Elder abuse crime is a growing area of concern for prosecutors and police. The Los Angeles County District Attorney’s Office has a special unit dedicated to aggressively investigating and prosecuting elder abuse charges. If you or a loved one are facing elder abuse charges, please take a moment to read this page.
There are various types of elder abuse prohibited by California law – physical abuse, the infliction of mental suffering, or financial abuse.
If you are charged with financial elder abuse, there are two major elements that the government must prove. In order to convict you, the prosecution must prove each of these facts. Your defense can focus on any one of two issues, or a combination of them.
- Theft – The prosecution must prove that one of the following crimes was committed: theft, embezzlement, forgery, fraud, or identity theft. This may include taking money, an item, or title to a real estate property. Identity theft can also qualify as elder abuse.
- Victim is an Elder or Dependent Adult – The person who owns the stolen property or identity must be an elder or a dependent adult.
Who is an elder?
An elder is someone who is 65-years-old or over.
Who is a dependent adult?
A dependent adult is someone who has physical or mental limitation that interferes with his or her ability to function and to protect his or her rights. For example, this may be someone with a developmental disability. Adults who are housed in inpatient facilities, such as psychiatric or chemical dependency facilities, are generally considered to be dependent.
- Status or Knowledge of the Accused – The person accused of committing this crime must either be a caretaker of the victim or must have known that the victim was an elder or dependent adult. In the alternative, the prosecutor may prove that the accused should have known that the victim was an elder or dependent adult.
Who is a caretaker?
Someone is considered to be a caretaker when he or she is responsible for the care of the elder or dependent adult, has custody or control over the victim, or when he or she occupies a position of trust with the victim.
Defenses To Elder Abuse Charges
A common circumstances in an elder abuse case is one in which an elder adult gives a caretaker or family members valuable property as a gift. Other family members may not like that the elder adult is giving property to certain relatives or to caretakers who are not family and report elder abuse to the police. In cases like this, the issue will often turn on the competence of the elder adult. The prosecution will need to prove that the elder adult was not competent to give away property. This is done through a series of psychological and neurological evaluations. The defense has the right to review the methods and results used by the prosecution to arrive at their results. In some cases, the defense may retain experts to conduct a separate interview of the alleged victims.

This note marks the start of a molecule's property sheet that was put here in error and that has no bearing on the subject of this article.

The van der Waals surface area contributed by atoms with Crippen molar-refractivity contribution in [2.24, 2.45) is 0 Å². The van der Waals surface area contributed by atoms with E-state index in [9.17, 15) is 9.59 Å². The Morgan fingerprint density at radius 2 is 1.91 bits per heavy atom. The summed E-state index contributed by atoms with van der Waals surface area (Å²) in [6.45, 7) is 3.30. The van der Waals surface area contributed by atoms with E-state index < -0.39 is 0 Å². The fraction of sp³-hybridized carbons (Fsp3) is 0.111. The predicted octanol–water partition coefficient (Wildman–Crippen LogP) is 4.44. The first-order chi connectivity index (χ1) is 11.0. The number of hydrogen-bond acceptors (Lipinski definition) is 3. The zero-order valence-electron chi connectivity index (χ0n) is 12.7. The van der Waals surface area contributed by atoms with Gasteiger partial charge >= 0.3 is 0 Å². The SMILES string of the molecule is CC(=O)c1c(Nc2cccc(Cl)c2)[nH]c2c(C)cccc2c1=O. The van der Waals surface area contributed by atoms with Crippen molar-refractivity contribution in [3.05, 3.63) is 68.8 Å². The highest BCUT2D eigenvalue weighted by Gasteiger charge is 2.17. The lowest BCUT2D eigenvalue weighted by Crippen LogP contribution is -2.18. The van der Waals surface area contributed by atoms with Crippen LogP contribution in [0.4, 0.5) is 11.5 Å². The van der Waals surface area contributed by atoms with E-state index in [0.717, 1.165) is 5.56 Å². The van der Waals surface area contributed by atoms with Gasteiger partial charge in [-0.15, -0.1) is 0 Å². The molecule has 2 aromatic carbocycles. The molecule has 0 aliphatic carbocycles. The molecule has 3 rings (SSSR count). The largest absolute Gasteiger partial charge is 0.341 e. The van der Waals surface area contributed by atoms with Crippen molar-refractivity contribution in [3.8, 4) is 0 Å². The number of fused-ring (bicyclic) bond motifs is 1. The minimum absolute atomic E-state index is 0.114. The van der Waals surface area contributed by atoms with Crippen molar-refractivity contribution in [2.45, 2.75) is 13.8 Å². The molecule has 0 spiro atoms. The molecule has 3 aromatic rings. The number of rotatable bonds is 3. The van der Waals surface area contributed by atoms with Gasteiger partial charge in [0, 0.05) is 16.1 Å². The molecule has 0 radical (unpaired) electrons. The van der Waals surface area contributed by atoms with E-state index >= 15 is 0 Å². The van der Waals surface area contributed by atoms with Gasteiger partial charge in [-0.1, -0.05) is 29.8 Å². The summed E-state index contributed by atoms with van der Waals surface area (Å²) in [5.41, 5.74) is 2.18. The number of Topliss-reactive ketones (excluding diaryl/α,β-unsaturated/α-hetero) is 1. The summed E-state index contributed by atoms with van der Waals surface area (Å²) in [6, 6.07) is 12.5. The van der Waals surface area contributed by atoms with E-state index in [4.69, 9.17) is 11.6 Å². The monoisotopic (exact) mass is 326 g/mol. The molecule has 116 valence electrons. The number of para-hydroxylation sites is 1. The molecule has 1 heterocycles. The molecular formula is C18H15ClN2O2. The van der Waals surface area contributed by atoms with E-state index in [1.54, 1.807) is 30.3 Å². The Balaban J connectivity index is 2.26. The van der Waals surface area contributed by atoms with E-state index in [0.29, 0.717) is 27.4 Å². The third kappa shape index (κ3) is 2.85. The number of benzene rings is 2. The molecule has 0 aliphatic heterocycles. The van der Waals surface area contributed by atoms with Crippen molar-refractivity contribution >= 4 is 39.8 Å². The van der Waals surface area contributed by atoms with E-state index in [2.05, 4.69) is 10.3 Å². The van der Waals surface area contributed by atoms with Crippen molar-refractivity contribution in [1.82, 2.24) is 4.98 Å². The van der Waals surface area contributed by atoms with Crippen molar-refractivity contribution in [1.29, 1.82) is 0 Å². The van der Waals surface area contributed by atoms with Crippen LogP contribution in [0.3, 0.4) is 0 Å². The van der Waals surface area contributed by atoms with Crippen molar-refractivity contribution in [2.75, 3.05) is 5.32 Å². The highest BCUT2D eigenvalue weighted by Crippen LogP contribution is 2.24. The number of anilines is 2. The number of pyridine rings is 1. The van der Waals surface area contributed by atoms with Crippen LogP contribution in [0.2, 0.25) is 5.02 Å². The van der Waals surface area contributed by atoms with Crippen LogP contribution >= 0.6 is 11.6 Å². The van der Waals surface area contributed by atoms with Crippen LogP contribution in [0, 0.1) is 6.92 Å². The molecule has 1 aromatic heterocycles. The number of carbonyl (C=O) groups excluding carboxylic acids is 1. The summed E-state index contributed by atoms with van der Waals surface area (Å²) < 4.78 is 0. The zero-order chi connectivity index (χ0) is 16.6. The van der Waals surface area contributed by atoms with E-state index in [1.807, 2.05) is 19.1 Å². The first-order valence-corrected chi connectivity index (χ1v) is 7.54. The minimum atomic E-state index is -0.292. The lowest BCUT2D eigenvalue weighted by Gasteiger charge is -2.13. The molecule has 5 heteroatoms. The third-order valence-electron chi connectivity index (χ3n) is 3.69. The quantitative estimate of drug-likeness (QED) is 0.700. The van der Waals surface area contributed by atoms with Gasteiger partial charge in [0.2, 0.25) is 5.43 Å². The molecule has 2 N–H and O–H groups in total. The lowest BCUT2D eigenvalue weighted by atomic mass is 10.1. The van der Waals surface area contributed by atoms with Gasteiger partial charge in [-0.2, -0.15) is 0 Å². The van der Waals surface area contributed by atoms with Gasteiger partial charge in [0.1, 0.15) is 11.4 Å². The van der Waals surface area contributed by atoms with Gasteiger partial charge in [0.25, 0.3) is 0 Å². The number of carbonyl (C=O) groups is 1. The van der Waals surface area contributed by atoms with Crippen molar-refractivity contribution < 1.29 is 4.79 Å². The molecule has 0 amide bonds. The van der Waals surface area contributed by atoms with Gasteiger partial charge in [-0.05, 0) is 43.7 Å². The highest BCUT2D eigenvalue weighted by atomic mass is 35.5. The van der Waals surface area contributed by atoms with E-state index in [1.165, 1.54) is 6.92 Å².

In other circumstances, the person accused of elder abuse is not aware that the victim was dependent, or was over 65 years old. For instance, if you did not know who owned the stolen property, you may not have known anything about the owner’s age or mental status. Your attorney may be able to negotiate for a less serious charge by pointing out weaknesses in the prosecutor’s ability to prove the elements described above. Petty theft, for example, carries a lower maximum punishment than elder abuse and would sound less serious on your record.
Misdemeanor or Felony
Elder abuse can be either a felony or a misdemeanor, depending on the value of the property that was allegedly taken. If the value is more than $950, the crime is a felony and is punishable by up to 2, 3, or 4 years in state prison, or by probation if the Judge determines that is appropriate under the circumstances. If the value of the stolen property is $950 or less, the crime is a misdemeanor and is punishable by up to one year in jail and/or a fine of up to $1,000. The Judge may also order counseling as a condition of probation in these types of cases.
If you are charged with a felony, your attorney may be able to convince the prosecutor or the Judge to reduce the charge to a misdemeanor. This would be a good outcome because a misdemeanor carries a much lower maximum punishment and is less damaging for your record. For example, many job applications do not even ask about misdemeanor convictions. Your attorney may be able to convert your felony charge to a misdemeanor by investigating the actual value of the stolen property and by arguing that it is worth $950 or less.
If you or a loved one are under investigation or have been arrested for elder abuse, please call The Law Offices of Jerod Gunsberg at 310-210-0744 for a Free Consultation